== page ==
Succulent Leaves Changing Color? Find Out What Each Color Means

Succulent Leaves Changing Color

One of the main things we love about succulents is their beautiful, varied colors. They come in green, red, dark purple, blue, pink—pretty much every color imaginable. But sometimes, the leaves of a succulent that you thought was one color can start changing color on you. Maybe your green succulent is beginning to turn red, or your beautiful, bright purple succulent is starting to fade and become pale. Succulent leaves can also turn all sorts of other colors, including yellow, brown, and even black. What does it all mean, and what can you do to stop the leaves of your beloved succulents from changing color? That’s what we’re going to talk about today, so keep reading! 

What Do Yellow or Transparent Leaves Mean?

Because overwatering can kill your succulent as it progresses, you need to act quickly as soon as you notice signs of overwatering like yellow, soggy leaves. The first thing you should do is take your succulent out of its container and leave it to dry out for a few days. When you repot it, make sure to put it in a succulent soil with good drainage. Your succulent probably got waterlogged because it was sitting in soil that didn’t drain well! 

You’ll also have to get your succulent on a better watering schedule. Unlike other houseplants, succulents only need water once every week or two. Check out this article we wrote on when to water succulents to learn how to water your plants properly and avoid this problem in the future!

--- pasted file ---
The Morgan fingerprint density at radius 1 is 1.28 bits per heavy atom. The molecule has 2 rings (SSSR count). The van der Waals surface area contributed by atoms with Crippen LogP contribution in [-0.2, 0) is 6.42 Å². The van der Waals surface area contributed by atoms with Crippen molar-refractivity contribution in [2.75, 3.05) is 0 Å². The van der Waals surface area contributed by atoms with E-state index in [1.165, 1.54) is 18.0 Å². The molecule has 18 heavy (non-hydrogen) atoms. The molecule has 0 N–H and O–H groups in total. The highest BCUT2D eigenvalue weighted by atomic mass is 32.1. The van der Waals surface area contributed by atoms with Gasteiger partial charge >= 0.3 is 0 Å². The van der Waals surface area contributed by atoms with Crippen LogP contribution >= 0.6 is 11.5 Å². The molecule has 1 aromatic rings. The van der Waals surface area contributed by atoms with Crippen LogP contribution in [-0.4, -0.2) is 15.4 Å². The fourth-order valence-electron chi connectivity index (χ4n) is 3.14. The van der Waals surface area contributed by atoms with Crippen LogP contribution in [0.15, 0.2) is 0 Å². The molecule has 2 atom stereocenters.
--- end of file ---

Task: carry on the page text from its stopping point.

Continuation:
Succulent Leaves Changing Color? Find Out What That Means
A succulent with yellow leaves @candyscompost

Follow Succulent City on Facebook, Pinterest & Instagram for more informative & interesting content about succulents & cacti 🙂 Join the discussions at our Facebook Group, “Succulent City Plant Lounge.” Happy planting, and live the moment!

What Do Brown Leaves Mean?

When succulent leaves turn brown, the problem can be kind of hard to diagnose. This is because brown leaves can be caused by three vastly different problems—lack of water, too much water, and sun damage. Frustrating, right? 

That’s why you’ll need to look for other signs to determine which problem is plaguing your succulent. 

Signs Your Succulent is Underwatered 

Underwatering is a prevalent problem with succulents. Because succulents have a reputation for needing very little water, a lot of people water their succulents too infrequently. Succulents are usually plump and healthy, but underwatered succulents look crinkly and deflated. The leaves may look dry, flat, and shriveled up. When you touch them, they may even feel noticeably dry and crispy. 

If you notice any of these signs of underwatering in your beloved succulent baby, you need to water it stat! Water your succulent until water starts coming out of the drainage holes of the pot. That may seem like a lot of water, especially if you’ve been routinely underwatering your succulent. But succulents like a good, thorough soak about once every week or two. Plus, your succulent is extra thirsty, so it’ll appreciate this water even more! 

Over the next week, check your soil to see if it’s dry. You should wait to water your succulent again until the soil is completely dry. After you’ve watered your succulent two or three times, it should start perking up and looking better. But if your plant doesn’t look any healthier, you may have to try water therapy. Water therapy involves putting your succulent’s roots in water to rehydrate them quickly. Water therapy is a last resort, and it doesn’t always work. But you may be able to save your severely underwatered succulents by doing it.